Two astronomers founded the Deerlick Astronomy Village in 2005 as a good place to stargaze
The village is on a rural 96-acre plot of land with little light pollution, where six people live full time
DAV hosts a star party every October for a week of stargazing with fellow astronomy hobbyists
Chris Hetlage and Donavan Conrad were looking for a specific piece of land – one where they could observe the night sky free of the light pollution caused by artificial light.
They wanted to build a community of like-minded astronomy hobbyists who appreciated the beauty of the dark sky. After two years of searching, they purchased a 96-acre lot in rural Georgia, two hours east of Atlanta.
They named it the Deerlick Astronomy Village, after a collection of galaxies in the northern sky.
Today, most of the owners of the 23 homes in the DAV live there part-time.
Jane Kuehn and her husband, John, are two of the six full-time residents. Five years ago, they retired and left their five-bedroom suburban home in Rockville, Maryland, and moved to Georgia. They now live in a 10-by-35-foot RV with their 100-pound dog, Bobo. Their shower, washer, dryer, refrigerator and freezer are all outdoors. Kuehn says downsizing their life “took about a heartbeat. We were following our passion, so we didn’t really give up anything.”
Kuehn describes her husband as “one of those prodigies” who was always interested in astronomy, even as a kid. Over their 51 years of marriage, they went to various astronomy symposiums and lectures, but it wasn’t until 10 years ago that she put her eye up to a telescope to see the Orion Nebula and finally understood what fascinated John about the universe.
The Kuehns first learned about the DAV in 2007 when they attended a star party, an event that the community hosts every October through the Atlanta Astronomy Club, where hundreds of astronomy enthusiasts camp out on the grounds for a full week of stargazing.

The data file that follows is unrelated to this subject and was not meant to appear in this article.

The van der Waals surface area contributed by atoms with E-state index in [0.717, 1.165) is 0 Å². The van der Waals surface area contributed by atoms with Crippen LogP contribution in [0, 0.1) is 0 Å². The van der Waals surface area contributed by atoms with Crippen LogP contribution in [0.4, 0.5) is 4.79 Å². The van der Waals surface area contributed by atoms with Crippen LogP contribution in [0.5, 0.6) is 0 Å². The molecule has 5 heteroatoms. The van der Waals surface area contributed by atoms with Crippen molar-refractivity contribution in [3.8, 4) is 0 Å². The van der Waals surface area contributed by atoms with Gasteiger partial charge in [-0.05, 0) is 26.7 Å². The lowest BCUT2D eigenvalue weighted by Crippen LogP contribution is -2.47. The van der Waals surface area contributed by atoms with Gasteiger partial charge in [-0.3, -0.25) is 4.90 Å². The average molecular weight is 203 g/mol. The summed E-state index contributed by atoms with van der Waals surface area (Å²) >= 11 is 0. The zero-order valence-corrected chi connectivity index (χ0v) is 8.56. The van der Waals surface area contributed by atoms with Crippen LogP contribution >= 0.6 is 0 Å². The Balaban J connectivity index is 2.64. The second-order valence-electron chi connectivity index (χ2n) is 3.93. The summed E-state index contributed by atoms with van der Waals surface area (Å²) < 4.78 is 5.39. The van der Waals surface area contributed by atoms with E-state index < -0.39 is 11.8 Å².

By the end of the week, the Kuehns had put a deposit down on a plot of land.
Back in Maryland, Jane Kuehn had worked as a lobbyist. “I was like the CEO of a company. I went to the meetings; I talked to the people; I signed the contracts,” she says.
Living in the DAV, the 70-year-old feels like a kid again.
“I just have to be home in time for dinner, whatever time that is,” she says with a gleeful smile.
There are some very specific rules one must follow to stay or live in the DAV:
• No street lights are permitted.
• No white lights are allowed from dusk to dawn.
• No building can be over two stories tall, because it might obscure an observer’s view of the sky.
• No roosters are allowed, because they might disturb the sleep of astronomers who have been up all night observing.
The closest town is Sharon, Georgia, population 120. The DAV made a deal with the mayor of Sharon to switch out all the town’s 27 street lights to lights that point downward. DAV residents paid $50 a light. It was a way to further prevent light pollution from ruining the village’s stargazing.
As the sun goes down, darkness creeps over the village. The residents bring out their telescopes and roll back the roofs of their observatories. The only illumination comes from red lights scattered along the dirt road connecting the two dozen homes. Red light, unlike white light, does not affect the human eye’s ability to see in darkness.
On a clear night, a swath of what looks like a foggy cloud extends across the sky from the southeast to the southwest. It is the Milky Way.
“That’s the galaxy that we live in, and it arcs across the top of the sky,” resident and amateur astronomer Dan Llewellyn says. “Most people are unaware that we’re actually in that.”
There are three other astronomy villages across the United States: one in New Mexico, one in Florida and one in Arizona, says Hetlage, the DAV co-founder. Amateur astronomers started many of them. They “image” or take photos of planets, stars and comets and submit them to organizations like NASA, the British Astronomical Society or Mission Juno.
Ray Villard of the Space Telescope Science Institute at NASA describes the relationship between amateur astronomers and professional astronomers as a “wonderful symbiosis.”
“You don’t have to have a Ph.D., you don’t have to have this long incredible education process, you can get a telescope and contribute to science immediately,” Llewellyn says. He bought a plot of land in the village nearly 10 years ago. He works part time as a commercial real estate agent in Atlanta, but any chance he gets, he heads out to the DAV to do astroimaging in his driveway with a $5,000 telescope called the Celestron C14.
Llewellyn says he loves his hobby, but he is also very aware that the excitement around space has waned in the past couple decades. He blames that on one thing: light pollution.
“If kids could put a telescope up in a metropolitan area, they would be more interested in it, but the light domes have completely destroyed the night sky,” Llewellyn says.
Still, he encourages people to take advantage of what they can see from cities, like the moon and the other planets in our solar system, because Llewellyn believes that “once you are hooked, you’re always hooked.”